In addition, with LAS X software, users can choose different modes for a large XY scan, such as "mark & find", "tile scan", and "spiral scan". An interactive mode called "Live Image Builder" for XY (2D image), Z (3D image), and XYZ (3D image over extended area) can also be used.

Examples of 3D sample analysis using LAS X are shown below with a PCBA and SMD (surface mounted device) hybrid sample. Report generation with just one click is also explained.

Fast magnification change over a large range

The objective lenses of the DVM6 are quickly and easily changed during operation of the instrument with essentially no increase in workflow. A video shows how simple it is to switch objectives [5].

There is a selection of 3 plan apochromatic (chromatic correction over the red, green, and blue wavelengths and flatness correction over the whole field of view) objectives (low, middle, and high magnification). There is also the 16:1 integrated zoom optics with which users can achieve total magnification values from 12x to 2,350x (with the recommended 27 inch (69 cm) diagonal monitor display in accordance with the standard ISO/DIN 18221) [6]. The zoom optics works with each of the 3 objectives for low, middle, and high magnification, making it possible to change the magnification in a continuous manner over the full range.

It must be kept in mind that the final magnification value for digital microscopy will depend on the monitor size used for image display [6]. As mentioned above, it is recommended that the DVM6 be operated with a 27 inch (69 cm) diagonal monitor. Images of an electronic sensor acquired with the DVM6 using the low, middle, and high objective at low, middle, and high magnification are shown below.

Encoded parameters

An instrument with hardware in direct communication with computer software to allow the automatic tracking and saving of specific parameters is called an "encoded" device. Encoding is very useful for rapidly recalling parameters and settings stored during data acquisition. Encoding is invaluable for reproducibility and reliability and also contributes to a more efficient workflow.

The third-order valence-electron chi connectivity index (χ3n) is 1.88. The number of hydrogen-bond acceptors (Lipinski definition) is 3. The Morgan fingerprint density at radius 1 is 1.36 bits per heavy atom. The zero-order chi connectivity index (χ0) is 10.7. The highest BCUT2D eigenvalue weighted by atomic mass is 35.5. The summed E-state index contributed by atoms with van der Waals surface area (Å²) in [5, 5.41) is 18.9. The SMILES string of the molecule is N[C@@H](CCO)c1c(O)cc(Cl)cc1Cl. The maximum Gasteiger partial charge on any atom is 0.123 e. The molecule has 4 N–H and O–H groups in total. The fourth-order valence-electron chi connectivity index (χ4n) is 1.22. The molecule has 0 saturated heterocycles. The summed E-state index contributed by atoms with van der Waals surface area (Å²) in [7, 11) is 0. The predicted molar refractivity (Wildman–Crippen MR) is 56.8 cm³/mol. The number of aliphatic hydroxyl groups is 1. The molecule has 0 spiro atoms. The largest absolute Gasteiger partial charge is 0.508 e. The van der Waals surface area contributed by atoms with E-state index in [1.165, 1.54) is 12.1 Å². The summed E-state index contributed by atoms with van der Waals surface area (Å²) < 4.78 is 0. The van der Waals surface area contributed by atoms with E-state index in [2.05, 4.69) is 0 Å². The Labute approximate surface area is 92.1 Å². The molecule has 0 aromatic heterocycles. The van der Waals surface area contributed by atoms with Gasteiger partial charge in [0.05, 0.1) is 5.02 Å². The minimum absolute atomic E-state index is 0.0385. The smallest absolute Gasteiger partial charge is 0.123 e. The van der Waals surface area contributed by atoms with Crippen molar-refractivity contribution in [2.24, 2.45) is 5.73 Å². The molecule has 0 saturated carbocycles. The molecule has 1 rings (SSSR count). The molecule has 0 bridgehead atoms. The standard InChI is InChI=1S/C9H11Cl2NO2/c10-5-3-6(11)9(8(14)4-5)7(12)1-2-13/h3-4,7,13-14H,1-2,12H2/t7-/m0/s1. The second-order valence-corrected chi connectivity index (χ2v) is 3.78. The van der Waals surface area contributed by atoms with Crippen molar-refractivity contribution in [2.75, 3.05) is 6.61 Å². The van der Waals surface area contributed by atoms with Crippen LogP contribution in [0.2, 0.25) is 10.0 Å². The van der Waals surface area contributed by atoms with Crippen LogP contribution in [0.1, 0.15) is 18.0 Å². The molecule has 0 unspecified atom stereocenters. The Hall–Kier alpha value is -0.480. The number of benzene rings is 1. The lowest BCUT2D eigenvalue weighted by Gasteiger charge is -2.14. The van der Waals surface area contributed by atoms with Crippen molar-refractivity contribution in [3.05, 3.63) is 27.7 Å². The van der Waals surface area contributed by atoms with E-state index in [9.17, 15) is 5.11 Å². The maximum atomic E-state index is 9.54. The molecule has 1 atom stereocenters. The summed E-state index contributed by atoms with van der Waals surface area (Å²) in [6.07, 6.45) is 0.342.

For the DVM6, the objective and zoom optics, camera pixel resolution, sample-stage position and rotation angle (whether manual or motorized movement), microscope-head tilt angle, and illumination system settings are encoded and stored via LAS X software. An example of the encoding of some of these parameters during operation of the DVM6 is shown below.


Efficient, reliable quality control and assurance (QA/QC), failure analysis (FA), and research and development (R&D) for electronics parts, such as printed circuit boards (PCBs) and assemblies (PCBAs), can be achieved with the DVM6  digital microscope. Here 3 of its benefits were discussed: intuitive software with many functions for microscope operation, image capture, and data analysis; convenient ways to change magnification rapidly over the full range from 12x up to 2,350x; and encoding of all important parameters and settings (optics, camera, stage, head, and illumination) for easy, fast recall. These features allow DVM6 users to acquire and analyze data fast and reliably for QC, FA, and R&D workflow efficiency.